Monday, June 20, 2011

Movie Review: Oranges and Sunshine

Expecting a historical drama like Rabbit Proof Fence, I was surprised to find myself in a very different, but equally powerful, story about Margaret Humphrey's discovery of the hushed-up, systematic deportation of 130,000 British children to Australia over the better part of the 20th century. Much like the Stolen Generations-- indigenous Australian children forcibly taken from their homes to be assimilated into white culture-- these children, many of whom came from impoverished backgrounds and whose parents were still alive, lived in group homes where they were sometimes abused, neglected, and denied access to education or adequate housing. Officials apparently believed they were doing the right thing by separating children from seemingly dead-end lives in England and giving them a clean slate in a country where "the sun always shines and you pick oranges for your breakfast every day."

While the film offers snippets of these children's stories, it focuses mostly on Humphrey's struggle to help victims discover their identities, find their families, and support one another, in addition to seeking acknowledgement of wrongdoing from the British government and resources to correct past wrongs from the offending missions, churches, and non-governmental organizations. She faced death threats, attempted battery, mental breakdown, and hateful media attention to reunite thousands of families and eventually bring the situation to the light it desperately deserved.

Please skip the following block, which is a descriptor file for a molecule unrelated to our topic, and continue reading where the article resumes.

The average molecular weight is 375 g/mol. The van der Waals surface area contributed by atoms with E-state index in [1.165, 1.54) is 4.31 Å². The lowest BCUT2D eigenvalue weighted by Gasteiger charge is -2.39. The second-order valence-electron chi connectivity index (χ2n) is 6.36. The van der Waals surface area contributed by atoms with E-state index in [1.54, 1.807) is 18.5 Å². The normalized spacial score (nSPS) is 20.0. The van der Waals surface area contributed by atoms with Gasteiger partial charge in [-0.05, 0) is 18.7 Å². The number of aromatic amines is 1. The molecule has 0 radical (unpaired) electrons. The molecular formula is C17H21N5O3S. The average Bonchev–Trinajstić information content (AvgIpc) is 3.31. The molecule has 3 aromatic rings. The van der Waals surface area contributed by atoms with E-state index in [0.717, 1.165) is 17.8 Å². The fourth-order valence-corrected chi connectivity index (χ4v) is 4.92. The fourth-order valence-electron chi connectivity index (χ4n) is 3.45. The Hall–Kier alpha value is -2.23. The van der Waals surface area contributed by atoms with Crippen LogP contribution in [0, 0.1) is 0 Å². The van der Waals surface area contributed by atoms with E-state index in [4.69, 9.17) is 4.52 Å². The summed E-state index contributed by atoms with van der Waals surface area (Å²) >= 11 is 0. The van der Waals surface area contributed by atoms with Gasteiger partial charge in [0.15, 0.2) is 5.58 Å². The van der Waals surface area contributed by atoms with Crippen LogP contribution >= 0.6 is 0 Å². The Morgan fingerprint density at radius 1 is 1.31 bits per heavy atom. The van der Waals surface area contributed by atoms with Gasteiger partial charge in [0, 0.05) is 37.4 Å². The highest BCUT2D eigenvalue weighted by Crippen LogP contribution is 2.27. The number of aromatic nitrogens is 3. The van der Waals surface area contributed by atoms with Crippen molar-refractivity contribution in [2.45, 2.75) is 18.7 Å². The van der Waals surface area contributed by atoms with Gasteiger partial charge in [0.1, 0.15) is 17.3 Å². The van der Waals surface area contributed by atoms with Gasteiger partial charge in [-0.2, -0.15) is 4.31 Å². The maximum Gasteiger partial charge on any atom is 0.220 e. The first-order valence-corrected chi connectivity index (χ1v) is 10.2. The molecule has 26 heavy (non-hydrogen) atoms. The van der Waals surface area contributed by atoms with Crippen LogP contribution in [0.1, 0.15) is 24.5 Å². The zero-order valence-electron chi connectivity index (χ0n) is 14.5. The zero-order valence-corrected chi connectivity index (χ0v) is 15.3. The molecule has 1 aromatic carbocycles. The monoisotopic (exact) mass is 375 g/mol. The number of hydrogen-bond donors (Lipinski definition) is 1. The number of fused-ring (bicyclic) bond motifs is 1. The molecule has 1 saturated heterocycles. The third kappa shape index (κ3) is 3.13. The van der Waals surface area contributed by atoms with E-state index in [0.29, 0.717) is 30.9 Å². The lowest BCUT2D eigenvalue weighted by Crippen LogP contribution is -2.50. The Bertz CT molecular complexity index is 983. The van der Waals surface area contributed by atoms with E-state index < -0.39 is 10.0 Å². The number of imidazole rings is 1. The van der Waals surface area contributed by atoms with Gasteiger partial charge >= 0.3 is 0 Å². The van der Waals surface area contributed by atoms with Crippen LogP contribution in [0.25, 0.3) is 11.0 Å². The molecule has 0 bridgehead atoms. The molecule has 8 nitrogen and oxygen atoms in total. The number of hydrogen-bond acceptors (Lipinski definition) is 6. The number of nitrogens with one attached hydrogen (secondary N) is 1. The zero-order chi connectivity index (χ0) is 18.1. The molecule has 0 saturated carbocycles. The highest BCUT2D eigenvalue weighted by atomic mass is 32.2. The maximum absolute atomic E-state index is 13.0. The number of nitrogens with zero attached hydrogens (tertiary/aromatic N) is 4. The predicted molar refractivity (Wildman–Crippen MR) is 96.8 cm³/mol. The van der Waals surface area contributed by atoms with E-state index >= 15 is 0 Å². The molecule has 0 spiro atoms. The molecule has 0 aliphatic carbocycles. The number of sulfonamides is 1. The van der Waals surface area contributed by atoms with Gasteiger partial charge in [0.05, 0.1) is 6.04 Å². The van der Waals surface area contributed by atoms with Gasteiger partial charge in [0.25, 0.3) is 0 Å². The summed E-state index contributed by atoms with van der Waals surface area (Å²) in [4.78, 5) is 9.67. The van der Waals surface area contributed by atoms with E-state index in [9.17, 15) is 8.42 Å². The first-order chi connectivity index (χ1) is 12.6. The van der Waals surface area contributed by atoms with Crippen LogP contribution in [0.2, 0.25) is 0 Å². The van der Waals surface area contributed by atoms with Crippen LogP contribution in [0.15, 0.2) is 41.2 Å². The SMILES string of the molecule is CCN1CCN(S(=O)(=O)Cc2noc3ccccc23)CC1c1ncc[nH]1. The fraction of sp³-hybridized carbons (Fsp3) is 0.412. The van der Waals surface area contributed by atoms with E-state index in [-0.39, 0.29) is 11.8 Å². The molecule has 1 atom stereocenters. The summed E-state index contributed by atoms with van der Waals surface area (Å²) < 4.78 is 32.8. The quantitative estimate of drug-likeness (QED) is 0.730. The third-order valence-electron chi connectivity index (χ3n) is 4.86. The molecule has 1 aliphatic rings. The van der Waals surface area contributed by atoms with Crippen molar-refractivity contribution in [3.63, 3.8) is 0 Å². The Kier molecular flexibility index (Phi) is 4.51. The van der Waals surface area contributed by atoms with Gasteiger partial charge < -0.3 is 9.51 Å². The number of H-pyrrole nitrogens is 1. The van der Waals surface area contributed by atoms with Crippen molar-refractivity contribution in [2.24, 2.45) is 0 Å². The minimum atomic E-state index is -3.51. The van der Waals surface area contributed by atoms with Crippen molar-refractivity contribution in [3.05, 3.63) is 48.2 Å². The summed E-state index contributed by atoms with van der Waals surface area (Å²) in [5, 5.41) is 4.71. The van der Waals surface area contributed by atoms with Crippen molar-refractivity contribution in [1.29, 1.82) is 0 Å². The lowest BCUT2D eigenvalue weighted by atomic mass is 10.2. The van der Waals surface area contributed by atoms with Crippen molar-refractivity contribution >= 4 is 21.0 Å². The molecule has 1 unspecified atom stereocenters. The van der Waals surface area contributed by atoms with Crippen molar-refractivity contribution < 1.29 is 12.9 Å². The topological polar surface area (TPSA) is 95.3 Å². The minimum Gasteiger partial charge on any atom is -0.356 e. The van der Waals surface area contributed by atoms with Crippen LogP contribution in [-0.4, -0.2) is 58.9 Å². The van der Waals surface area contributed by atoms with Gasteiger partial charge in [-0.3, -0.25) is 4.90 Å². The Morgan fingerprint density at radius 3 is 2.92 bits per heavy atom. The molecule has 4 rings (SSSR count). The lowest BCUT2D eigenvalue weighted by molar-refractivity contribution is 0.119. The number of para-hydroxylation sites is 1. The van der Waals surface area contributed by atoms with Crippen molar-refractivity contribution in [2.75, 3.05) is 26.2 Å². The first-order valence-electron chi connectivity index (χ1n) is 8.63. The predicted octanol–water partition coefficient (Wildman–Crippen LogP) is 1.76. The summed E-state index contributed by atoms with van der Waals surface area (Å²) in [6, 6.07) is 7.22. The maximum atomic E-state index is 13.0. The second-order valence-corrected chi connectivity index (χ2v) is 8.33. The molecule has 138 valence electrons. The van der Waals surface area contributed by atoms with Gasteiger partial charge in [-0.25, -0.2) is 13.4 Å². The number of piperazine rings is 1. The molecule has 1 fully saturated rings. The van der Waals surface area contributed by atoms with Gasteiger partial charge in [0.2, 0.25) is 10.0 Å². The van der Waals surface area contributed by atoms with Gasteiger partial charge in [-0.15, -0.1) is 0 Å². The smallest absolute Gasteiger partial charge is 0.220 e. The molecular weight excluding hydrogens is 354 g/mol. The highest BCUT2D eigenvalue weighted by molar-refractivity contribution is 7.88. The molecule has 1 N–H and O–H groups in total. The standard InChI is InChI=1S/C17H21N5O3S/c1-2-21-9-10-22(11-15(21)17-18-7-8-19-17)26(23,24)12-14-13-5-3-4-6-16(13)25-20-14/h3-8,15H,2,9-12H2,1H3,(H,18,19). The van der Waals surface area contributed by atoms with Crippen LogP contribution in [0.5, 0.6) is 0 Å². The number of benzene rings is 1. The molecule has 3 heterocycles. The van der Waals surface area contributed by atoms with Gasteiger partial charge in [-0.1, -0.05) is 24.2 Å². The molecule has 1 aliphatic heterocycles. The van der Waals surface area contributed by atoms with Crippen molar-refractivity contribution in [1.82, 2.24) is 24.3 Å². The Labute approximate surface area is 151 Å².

The film itself is tense, involved, and heartbreaking, taking its time to wind you deep into an understanding of the situation's haunting gravity. Unlike a feverish and emotional tearjerker, the film leaves you dry-eyed but pained, with a heavy feeling in the pit of your stomach. This is an especially insightful film for public servants and all those who seek justice, particularly those of us from privileged backgrounds. This depiction of Margaret Humphrey's work is no holds barred-- it shows the consequences of choosing the cause over family, the emotional hell caused by her obsession with the project, and how irreconcilable unfairness and inequality can be.

No comments:

Post a Comment